I went to see the general secretary of the Communist Party of Ireland, Michael O’Riordan, who was a man of great integrity and whom I trusted to keep secret the information at his disposal. He in turn contacted Gerry Adams of Sinn Féin, and it was arranged that two military experts would come to Dublin to meet two MK personnel and take them to a safe place for two weeks of intensive training. On the date arranged I was to be away, so I instructed Louise [Asmal’s wife and an active anti-apartheid activist] as to what she was to say when the MK men rang. In standard secret-service style, nothing was to be written down, and everything had to be remembered.

…we did arrange a successful meeting, the training was conducted, and I believe the expertise the MK cadres obtained was duly imparted to others in the ANC camps in Angola.

Then, on 1 June 1980, South Africa was shocked by one of the most daring and audacious acts of military insurgency in the struggle against apartheid. On that day the country’s major oil refinery plant in the town of Sasolburg was bombed by explosives. Black smoke billowed over the Highveld. Every newspaper and television station carried pictures, footage and stories of the attack. And, while the damage to the refinery was, according to the apartheid regime, relatively superficial, the propaganda value and its effect on the morale of the liberation movement were inestimable.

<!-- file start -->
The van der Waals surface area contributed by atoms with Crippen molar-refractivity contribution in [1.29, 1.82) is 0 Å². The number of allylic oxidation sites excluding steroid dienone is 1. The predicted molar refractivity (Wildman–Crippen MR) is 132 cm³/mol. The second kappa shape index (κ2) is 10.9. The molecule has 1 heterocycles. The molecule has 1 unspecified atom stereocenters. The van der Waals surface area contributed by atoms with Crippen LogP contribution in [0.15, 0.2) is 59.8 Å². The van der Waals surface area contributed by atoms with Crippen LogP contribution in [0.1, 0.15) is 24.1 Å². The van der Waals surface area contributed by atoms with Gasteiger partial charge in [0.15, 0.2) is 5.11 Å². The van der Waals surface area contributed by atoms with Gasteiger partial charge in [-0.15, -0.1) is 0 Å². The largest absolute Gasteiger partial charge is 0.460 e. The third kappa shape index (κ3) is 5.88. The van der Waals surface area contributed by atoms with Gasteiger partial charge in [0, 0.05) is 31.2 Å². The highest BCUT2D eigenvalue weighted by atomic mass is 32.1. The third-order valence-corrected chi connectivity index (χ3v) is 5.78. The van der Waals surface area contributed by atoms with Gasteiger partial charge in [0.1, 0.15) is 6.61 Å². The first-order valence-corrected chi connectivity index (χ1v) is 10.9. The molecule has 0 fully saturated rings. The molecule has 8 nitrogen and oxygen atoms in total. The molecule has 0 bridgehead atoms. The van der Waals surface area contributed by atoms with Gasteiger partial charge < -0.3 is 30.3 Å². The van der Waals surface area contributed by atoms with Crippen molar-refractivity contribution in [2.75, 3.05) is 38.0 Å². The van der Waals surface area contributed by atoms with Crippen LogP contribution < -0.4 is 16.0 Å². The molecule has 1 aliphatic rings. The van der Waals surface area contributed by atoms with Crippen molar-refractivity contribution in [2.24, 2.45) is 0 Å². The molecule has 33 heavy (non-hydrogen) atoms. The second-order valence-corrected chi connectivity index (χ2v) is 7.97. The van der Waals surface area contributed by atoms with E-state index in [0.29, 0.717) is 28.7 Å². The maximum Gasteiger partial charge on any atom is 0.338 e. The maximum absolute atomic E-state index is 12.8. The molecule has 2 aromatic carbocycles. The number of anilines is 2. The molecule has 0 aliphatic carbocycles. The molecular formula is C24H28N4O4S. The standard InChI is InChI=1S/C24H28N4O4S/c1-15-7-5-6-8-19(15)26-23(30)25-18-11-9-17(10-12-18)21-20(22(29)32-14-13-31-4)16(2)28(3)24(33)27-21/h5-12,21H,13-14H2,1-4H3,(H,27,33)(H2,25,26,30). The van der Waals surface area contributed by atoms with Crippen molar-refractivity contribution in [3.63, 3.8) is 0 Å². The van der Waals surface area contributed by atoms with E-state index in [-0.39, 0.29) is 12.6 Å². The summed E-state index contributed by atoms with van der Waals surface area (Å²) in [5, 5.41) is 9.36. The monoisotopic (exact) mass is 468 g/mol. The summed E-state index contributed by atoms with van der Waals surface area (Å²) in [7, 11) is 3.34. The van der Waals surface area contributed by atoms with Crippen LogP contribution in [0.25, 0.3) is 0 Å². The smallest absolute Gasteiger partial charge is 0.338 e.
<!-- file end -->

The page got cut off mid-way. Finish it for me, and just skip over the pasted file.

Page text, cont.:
Yet only Louise and I knew that the attack on Sasolburg was the result of reconnaissance carried out by members of the IRA. I had again been approached by the MK High Command, who wanted us to find two people to conduct a reconnaissance operation and report back on the feasibility of attacking Sasol, South Africa’s major oil refinery, vital to the maintenance of the apartheid state. Located on the Vaal River, Sasol was a perfect target. It was highly strategic but relatively undefended. There were also few people wandering about the plant at night, so the chances of inflicting civilian casualties were small.